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Meals We’ve Had – A Father’s Day story

written by Sanaa Mughal 14th June 2019

My dad loves restaurants. Or maybe, he loves the concept of a restaurant. So much so that running a restaurant has been a dream of his, a dream that he has achieved, over and over again, with multiple failures, shutdowns until finally, at the age of 58, he had a winner, and not even in his field of expertise. But more on that later.

My father, like all dads (it’s almost stereotypical) is a man of many words but in matters of fatherhood, his silence speaks volumes. There are no “I love you’s” and the hugs are awkward, to say the least, for the both of us. He is almost the definition of ‘gruff’ and reserves his most social self for his son, and now grandsons. I don’t fault him for that though. 

My father is not a man of this time. When I close my eyes and picture my dad, he’s not here. He’s in a fantasy land of wonder and invention, a place where he is drowning in ideas and creations so magnificent, he doesn’t have the mind space to look up and wonder who is around him. When he’s cooking, his knobbly skinny hands move at a pace I can’t track. When I tentatively step into the kitchen and ask “Dad, do you need help?” he looks up, surprised that I managed to enter his realm of thought, pauses for a bit then replies with a simple “Hmm”. I still don’t know if it means yes or no.

When he’s eating, he’s so focused on the green chilli in his hand that when we ask “Dad! Can you pass the salt?” he doesn’t hear it. He’s not ignoring us, he just really loves the chilli and will randomly look up and say “Dogenay, have this,” and will plop his half-eaten chilli on my plate and walk away. I’ll only notice later that he finished my drink and sneakily left some of his food on my plate. Sometimes when he’s in a playful mood, he’ll wipe his hands on my hair and I’ll yelp “Dad!” but he’s already gone.

Even in his almost dazed state, without knowing it, my dad created a family of foodies. My mother says her cooking skills improved because my dad has a specific palette and this runs through to the rest of my family. My brother is a professional chef and has the same passion my father has for food. My sisters cook like they’re on a Food Network show and my nephews have declared multiple times that they want to be chefs when they grow up. We’re all annoyingly specific on which restaurants we like and which we don’t, and don’t even bring up chicken tikka unless you want to get a lecture in line with: the Mughal’s don’t go to restaurants because we make better food at home.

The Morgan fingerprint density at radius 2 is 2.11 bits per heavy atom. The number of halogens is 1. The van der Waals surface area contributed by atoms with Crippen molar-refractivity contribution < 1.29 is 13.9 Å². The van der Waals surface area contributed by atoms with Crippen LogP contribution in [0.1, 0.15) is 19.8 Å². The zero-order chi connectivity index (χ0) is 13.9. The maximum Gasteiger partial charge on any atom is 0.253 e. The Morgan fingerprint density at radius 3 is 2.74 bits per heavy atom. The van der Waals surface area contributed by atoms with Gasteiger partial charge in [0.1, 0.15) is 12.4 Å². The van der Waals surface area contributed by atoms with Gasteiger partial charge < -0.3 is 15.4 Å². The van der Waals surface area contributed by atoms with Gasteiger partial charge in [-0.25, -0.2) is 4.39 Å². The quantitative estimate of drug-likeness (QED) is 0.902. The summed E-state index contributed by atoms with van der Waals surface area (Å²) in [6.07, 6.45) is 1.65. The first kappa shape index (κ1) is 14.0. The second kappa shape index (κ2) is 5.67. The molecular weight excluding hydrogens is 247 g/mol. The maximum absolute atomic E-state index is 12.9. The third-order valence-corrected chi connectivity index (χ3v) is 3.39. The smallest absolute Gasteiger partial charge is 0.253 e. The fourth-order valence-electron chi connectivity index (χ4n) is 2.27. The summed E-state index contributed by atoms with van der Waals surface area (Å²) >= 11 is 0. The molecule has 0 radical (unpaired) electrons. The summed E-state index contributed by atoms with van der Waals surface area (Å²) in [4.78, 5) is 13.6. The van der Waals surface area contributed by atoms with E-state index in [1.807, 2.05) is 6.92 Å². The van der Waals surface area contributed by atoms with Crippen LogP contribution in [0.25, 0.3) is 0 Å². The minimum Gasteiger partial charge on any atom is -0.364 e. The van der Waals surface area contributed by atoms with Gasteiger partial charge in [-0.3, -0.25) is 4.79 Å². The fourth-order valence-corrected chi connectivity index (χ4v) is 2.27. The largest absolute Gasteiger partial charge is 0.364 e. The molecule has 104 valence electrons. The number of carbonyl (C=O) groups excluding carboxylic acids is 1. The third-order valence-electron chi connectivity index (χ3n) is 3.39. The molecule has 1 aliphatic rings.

We’ve owned Indian curry house restaurants, Indian barbeque restaurants, a Chinese food take away restaurant and now a Pizzeria. For an outsider looking in, this looks chaotic, the ideas of a chaotic mind (Maybe) but for the family, we know it’s the result of food that my dad loves. He loves butter chicken curry, made it at home and voila! He makes it better and decides he’ll make his own restaurant. He loves chicken tikka so of course, he can make it exactly how it’s supposed to be made. With pizza… that’s an even weirder story that stays in the family. That’s dad for you, a man of trial and error, and even if the gods came down and demanded he stop, I doubt he would heed their warning. 

My relationship with food, however, is a bit different. I have spent years avoiding the food industry only to realize that internet emo quotes might be right, you really can’t run away from who you are. Those words are haunting me more and more every day. I don’t know how this happened, but I eat like my father; enough green chillies to scare people away and an odd taste for spicy and sweet mixed all together. Biryani with sweet rice and yoghurt, yes please! Black daal with heaps of butter on top and chapatis? Of course. Chilli potatoes on those cold lazy days? That too. On rainy days, I, like him, look towards my mother and ask her for bhajias and hot hot tea. And sometimes, people tell me I act like I’m not actually ‘Here’.

Father’s aren’t easy. That’s what I feel when I hear my father talk about his father, muttering to himself, memories of his past coming up in the weirdest moments. In the midst of that noise, he focuses on me and says “You’re lucky I am not my father.” Sometimes I don’t want to know more, sometimes he tells me anyway. He’s right, I am lucky. Either way, it’s not easy. I do wish for a closer relationship, I wish eating spicy food or writing about him were not one of the few things that make me feel closer to him.

Dad is always in the clouds, re-inventing, fixing, imagining and in the few moments when he focuses and lets me into his world, that’s when I feel the luckiest. 

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